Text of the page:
The Why

Stop millions of wetsuits going to landfill

Wetsuits and other neoprene products are often underestimated as a source of pollution and landfill waste. However, the exponential growth of the number of people who practice various water sports, coupled with the lack of sustainable collection and recycling systems for this type of products means that the issue is more serious than ever.

We calculate that globally, an estimated 8,380 tonnes of old wetsuits lie unused every year, with the majority probably headed for landfill.

The calculation is as follows:

We have applied circa $300 USD as the average price of a wetsuit. This is very conservative due to the high volume of supermarket suits that are now being sold.

We have applied an average weight of 1.5kg

Based on our own experience and retail contact research, we have chosen to be conservative again with the average lifespan and have put this as 5 years. So based on the global market value being approx. $1.7bn in 2017/ 5.6m units sold, we estimate that those units would reach their end of life by 2021 which would be around 8,380 tonnes of neoprene probably headed for landfill.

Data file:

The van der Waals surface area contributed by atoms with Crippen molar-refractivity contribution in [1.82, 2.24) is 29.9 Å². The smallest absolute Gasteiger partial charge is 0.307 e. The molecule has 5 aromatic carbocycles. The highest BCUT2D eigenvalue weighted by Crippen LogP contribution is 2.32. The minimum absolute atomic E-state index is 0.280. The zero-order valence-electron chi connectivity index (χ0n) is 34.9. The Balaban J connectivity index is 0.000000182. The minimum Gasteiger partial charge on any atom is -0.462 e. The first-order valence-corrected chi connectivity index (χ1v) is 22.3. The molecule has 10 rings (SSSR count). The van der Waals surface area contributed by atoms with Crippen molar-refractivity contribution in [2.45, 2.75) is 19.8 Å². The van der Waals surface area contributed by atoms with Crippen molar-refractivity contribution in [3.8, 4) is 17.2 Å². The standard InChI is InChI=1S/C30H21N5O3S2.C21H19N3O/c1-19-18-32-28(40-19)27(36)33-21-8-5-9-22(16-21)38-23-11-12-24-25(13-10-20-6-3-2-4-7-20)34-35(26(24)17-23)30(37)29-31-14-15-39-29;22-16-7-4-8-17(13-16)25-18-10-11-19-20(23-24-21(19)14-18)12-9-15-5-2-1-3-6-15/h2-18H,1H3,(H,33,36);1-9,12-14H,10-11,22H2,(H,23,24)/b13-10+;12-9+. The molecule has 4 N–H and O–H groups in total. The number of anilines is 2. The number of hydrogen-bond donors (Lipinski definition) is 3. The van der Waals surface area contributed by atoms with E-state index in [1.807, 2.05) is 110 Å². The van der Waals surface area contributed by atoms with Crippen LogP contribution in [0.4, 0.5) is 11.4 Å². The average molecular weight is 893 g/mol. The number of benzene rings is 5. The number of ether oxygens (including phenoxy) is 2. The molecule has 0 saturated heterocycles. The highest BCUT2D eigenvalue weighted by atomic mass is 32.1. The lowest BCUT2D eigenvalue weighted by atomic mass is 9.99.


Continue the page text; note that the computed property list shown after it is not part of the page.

We know that the market will be in excess of $2bn in 2022, therefore the problem is getting larger not smaller (source: Technavio market research).

We can make the assumption that most wetsuits are ‘‘probably headed for landfill’ as most, once disposed of, are not recycled (less than 1% of all textile waste is) and there will also be a significant volume that is yet to be disposed of.

If the 8,380 tonnes of neoprene waste is set against 92,000,000 tonnes of global textile waste, we do not believe to be over stating the issue. Especially as it doesn’t include all other neoprene products.

To provide a sense of scale that equates to over one million wetsuits a year going to waste!

While there are recent developments in more eco-friendly neoprene using natural rubber, there is a long way to go before we reach the point where this type of material substitutes conventional neoprene, which is based on petroleum. Whether for the additional R&D required or just for pure price premium, it would take many years until we reach the point where a wetsuit is biodegradable and hence its disposal is rather harmless.

Finding an effective and sustainable solution to the problem of disposing of wetsuits and other neoprene products has become one of the core goals of our company. It is this challenge that created our mission and the reason why we need to halt the damage to the planet, while still remaining enthusiasts for the outdoor life and watersports.